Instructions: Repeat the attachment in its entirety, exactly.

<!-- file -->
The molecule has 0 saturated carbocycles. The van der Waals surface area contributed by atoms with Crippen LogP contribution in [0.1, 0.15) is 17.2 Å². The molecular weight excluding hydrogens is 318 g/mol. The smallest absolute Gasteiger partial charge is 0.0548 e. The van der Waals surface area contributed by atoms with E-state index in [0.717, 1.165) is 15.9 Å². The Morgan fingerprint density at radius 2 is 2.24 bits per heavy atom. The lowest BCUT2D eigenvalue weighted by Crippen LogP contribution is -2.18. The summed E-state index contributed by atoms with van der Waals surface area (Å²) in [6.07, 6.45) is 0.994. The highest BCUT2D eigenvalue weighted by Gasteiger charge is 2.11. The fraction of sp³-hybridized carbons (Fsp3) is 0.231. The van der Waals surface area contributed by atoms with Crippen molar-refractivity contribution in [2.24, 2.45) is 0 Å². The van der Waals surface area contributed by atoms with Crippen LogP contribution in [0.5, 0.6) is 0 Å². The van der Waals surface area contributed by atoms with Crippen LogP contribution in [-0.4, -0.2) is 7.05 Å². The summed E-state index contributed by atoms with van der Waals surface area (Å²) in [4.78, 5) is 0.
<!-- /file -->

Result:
The molecule has 0 saturated carbocycles. The van der Waals surface area contributed by atoms with Crippen LogP contribution in [0.1, 0.15) is 17.2 Å². The molecular weight excluding hydrogens is 318 g/mol. The smallest absolute Gasteiger partial charge is 0.0548 e. The van der Waals surface area contributed by atoms with E-state index in [0.717, 1.165) is 15.9 Å². The Morgan fingerprint density at radius 2 is 2.24 bits per heavy atom. The lowest BCUT2D eigenvalue weighted by Crippen LogP contribution is -2.18. The summed E-state index contributed by atoms with van der Waals surface area (Å²) in [6.07, 6.45) is 0.994. The highest BCUT2D eigenvalue weighted by Gasteiger charge is 2.11. The fraction of sp³-hybridized carbons (Fsp3) is 0.231. The van der Waals surface area contributed by atoms with Crippen molar-refractivity contribution in [2.24, 2.45) is 0 Å². The van der Waals surface area contributed by atoms with Crippen LogP contribution in [0.5, 0.6) is 0 Å². The van der Waals surface area contributed by atoms with Crippen LogP contribution in [-0.4, -0.2) is 7.05 Å². The summed E-state index contributed by atoms with van der Waals surface area (Å²) in [4.78, 5) is 0.